A Matter of Time, December 2018
Site specific installation at Faena Miami Beach

Monoblock Chairs and Totem, April 2019
Public intervention at Semana del Arte, Plaza Seeber, Buenos Aires.

A Matter of Time was an immersive environment at Faena Miami Beach that allowed viewers to move within the remnants of a typical home or cabin—the bronze left overs memorialized: a chimney, plastic picnic chairs, curtains and carpet. The shimmering objects were outside of time, a threshold between past and future, a reflection on the quickly fading symbols and mythology that surrounds the “American Dream”.

Monoblock Chairs and Totem were presented in Buenos Aires in an almost religious format, such as the contents of a shipwreck, or what remains after an apocalyptic storm, imbued with a new monumental spirituality and historical significance.



“Cuando hablamos de amor”, April 2019
Performance at Faena Hotel Buenos Aires

In Cuando Hablamos de Amor, a sketch of long-lasting philosophical performance among people who were attracted, the artist Fernando Rubio invited the Brazilian actress Laura Limp, her former partner and mother of her son, to be the body and action of this work, to maximize the revision on the forms of love and bonds understanding that a deep search on the mystery and questions about how to love can be linked to the possibility of observing together the infinite world of possible relationships. Together with an Argentine actress, they activated two mirrored rooms of Faena Hotel, living everyday experiences, almost mundane, in which the guests experienced "solo theater" or an intimate performance with one of the actresses.



How to Win Friends and Influence People, December 2018

Site specific installation, ritual burn, and performance at Faena Miami Beach

Given the recent fires in California, the house became a symbol of displacement, a ritual healing, and reminder of the intertwined relationship between urban development and climate change. The house was set ablaze on December 4th, a day associated with Saint Barbara, who in Yoruba traditions in Cuba is syncretized with the orisha Changó (Shangó), God of thunder, lightning and war.



We Belong Here, December 2018
Site specific installation at Faena Miami Beach

Tavares Strachan was commissioned to create a site-specific neon piece for the Faena District Miami Beach, We Belong Here. The phrase was both an affirmation and a veiled question. In its explicit referencing of the iconic neon signage of Miami’s deco drive, the work was a reclamation of belonging that asked us to reimagine how we define place – and this place in particular.


featuring Larry B

Love Is A Rebellious Bird, December 2018
Performance at Faena Theater Miami Beach

Love is a Rebellious Bird was a performance in two acts, exploring some of the many overlapping legacies of cabaret and drag. Combining elements of science fiction, opera, and golden era Hollywood, the performance was staged in the iconic Faena Theater Miami Beach (designed in collaboration with the filmmakers of Romeo+Juliet). This project continued Tsang and boychild’s ongoing collaboration, which explores the relationship between live and cinematic realms. This performance occured at the intersection of two long-term projects: a long-term feature film which was a ‘docufantasy’ about the performance artist boychild and the first in a series studies of Carmen. This new performance-film project pointed to the tensions of colonialism, diaspora and “otherness” particularly within the context of Miami’s opulence and decadence.



Flow, December 2018
Land Acknowledgment at Faena Miami Beach

Agustina Woodgate and Rev. Houston R. Cypress proposed a currency for Abya Yala—the name given to these lands by the Kuna people of Panama and Colombia being used in contemporary parlance across diverse indigenous communities as a name for America. This conceptual project was based on each artists investigations together and separately into decolonizing currency, addressing the effects of urban development on our lands and the climate, the nature of national identity and how it pertains both to the graphic design of banknotes (for example the queen of England appears in at least six banknotes from across the Americas) as well the macro economics of creating currencies, communities and the economy. Simultaneous to these more practical concerns, the work insisted upon indigenous land acknowledgement, new communal modes of investigation, shared forms for creating and alternative systems of time and exchange.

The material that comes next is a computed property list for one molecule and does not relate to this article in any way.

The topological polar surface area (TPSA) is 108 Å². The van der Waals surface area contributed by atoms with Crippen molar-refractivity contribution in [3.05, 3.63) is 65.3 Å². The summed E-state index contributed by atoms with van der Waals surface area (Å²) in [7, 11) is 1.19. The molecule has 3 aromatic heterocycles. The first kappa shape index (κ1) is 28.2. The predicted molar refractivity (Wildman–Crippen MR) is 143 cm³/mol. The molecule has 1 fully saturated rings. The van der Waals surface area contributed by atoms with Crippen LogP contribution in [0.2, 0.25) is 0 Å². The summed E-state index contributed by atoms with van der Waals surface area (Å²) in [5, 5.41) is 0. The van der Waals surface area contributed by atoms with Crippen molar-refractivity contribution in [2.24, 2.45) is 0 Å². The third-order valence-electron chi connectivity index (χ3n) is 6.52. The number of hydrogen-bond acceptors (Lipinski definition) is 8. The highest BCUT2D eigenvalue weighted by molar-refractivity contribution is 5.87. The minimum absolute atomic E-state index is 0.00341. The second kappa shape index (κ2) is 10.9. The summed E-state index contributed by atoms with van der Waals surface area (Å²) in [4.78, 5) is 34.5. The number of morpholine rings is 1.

Video And Film Series, December 2018
Screening Room at Faena Hotel Miami Beach

Video And Film Series, December 2018
Screening Ballroom at Faena Hotel Buenos Aires

From Boris Mitić’s This is Not Nothing–an impressionistic collection of documentary shots of ‘Nothing’ from around the world, and Ana Teresa Fernández’s Borrando la Frontera (Erasing the Border), documentation of her performance effectively eliminating the metal partitions of the Mexican border wall by painting them the color of the sky; to Cecilia Bengolea’s Lightning Dance, a video work that transposes both the profanity and sanctity of the dancing body alongside the spirituality and power of the natural world and Wu Tsang’s Wildness, an award-winning documentary about the Silver Platter, a historic bar that is home to Latinx and immigrant transgender communities in Los Angles; from Eugene Jarecki’s Promised Land, a kaleidoscopic journey shot while crossing the USA in Elvis Presley’s 1963 Rolls Royce, and finally to Joseph Beuys’ seminal piece I Like America and America Likes Me, documentation of a performance where he spent several days with a coyote inside a New York gallery – a confrontation with the spirit and symbol of America which Beuys has been quoted as saying represented “the schism between native intelligence and European mechanistic, materialistic and positivistic values,” or a symbolic reconciliation between modern American society, the natural world, and Native American culture; the works in this video series, as well as the special screenings of full-length feature films Once Upon a Nothing by Boris Mitić, and The King by Eugene Jarecki, explored the multiplicity of narratives and myths, the mosaic of colors and images, the polyphonic cacophony that  would seek to define ‘America.’